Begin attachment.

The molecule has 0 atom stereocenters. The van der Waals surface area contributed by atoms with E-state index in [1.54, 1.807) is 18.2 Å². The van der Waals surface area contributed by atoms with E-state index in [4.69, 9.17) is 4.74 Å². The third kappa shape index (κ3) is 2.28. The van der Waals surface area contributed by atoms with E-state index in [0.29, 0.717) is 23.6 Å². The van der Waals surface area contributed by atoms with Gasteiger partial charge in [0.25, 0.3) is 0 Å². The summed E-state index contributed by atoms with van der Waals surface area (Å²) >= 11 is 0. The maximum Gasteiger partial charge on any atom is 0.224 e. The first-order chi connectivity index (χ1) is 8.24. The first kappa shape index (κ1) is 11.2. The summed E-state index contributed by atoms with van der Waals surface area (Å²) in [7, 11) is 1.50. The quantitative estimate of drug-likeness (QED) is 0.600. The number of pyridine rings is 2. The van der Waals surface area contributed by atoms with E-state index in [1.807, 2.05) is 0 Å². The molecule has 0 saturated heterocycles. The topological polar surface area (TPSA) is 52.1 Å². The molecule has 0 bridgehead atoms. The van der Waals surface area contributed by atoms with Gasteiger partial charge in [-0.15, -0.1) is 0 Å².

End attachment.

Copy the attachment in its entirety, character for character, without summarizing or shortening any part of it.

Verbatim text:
The molecule has 0 atom stereocenters. The van der Waals surface area contributed by atoms with E-state index in [1.54, 1.807) is 18.2 Å². The van der Waals surface area contributed by atoms with E-state index in [4.69, 9.17) is 4.74 Å². The third kappa shape index (κ3) is 2.28. The van der Waals surface area contributed by atoms with E-state index in [0.29, 0.717) is 23.6 Å². The van der Waals surface area contributed by atoms with Gasteiger partial charge in [0.25, 0.3) is 0 Å². The summed E-state index contributed by atoms with van der Waals surface area (Å²) >= 11 is 0. The maximum Gasteiger partial charge on any atom is 0.224 e. The first-order chi connectivity index (χ1) is 8.24. The first kappa shape index (κ1) is 11.2. The summed E-state index contributed by atoms with van der Waals surface area (Å²) in [7, 11) is 1.50. The quantitative estimate of drug-likeness (QED) is 0.600. The number of pyridine rings is 2. The van der Waals surface area contributed by atoms with E-state index in [1.807, 2.05) is 0 Å². The molecule has 0 saturated heterocycles. The topological polar surface area (TPSA) is 52.1 Å². The molecule has 0 bridgehead atoms. The van der Waals surface area contributed by atoms with Gasteiger partial charge in [-0.15, -0.1) is 0 Å².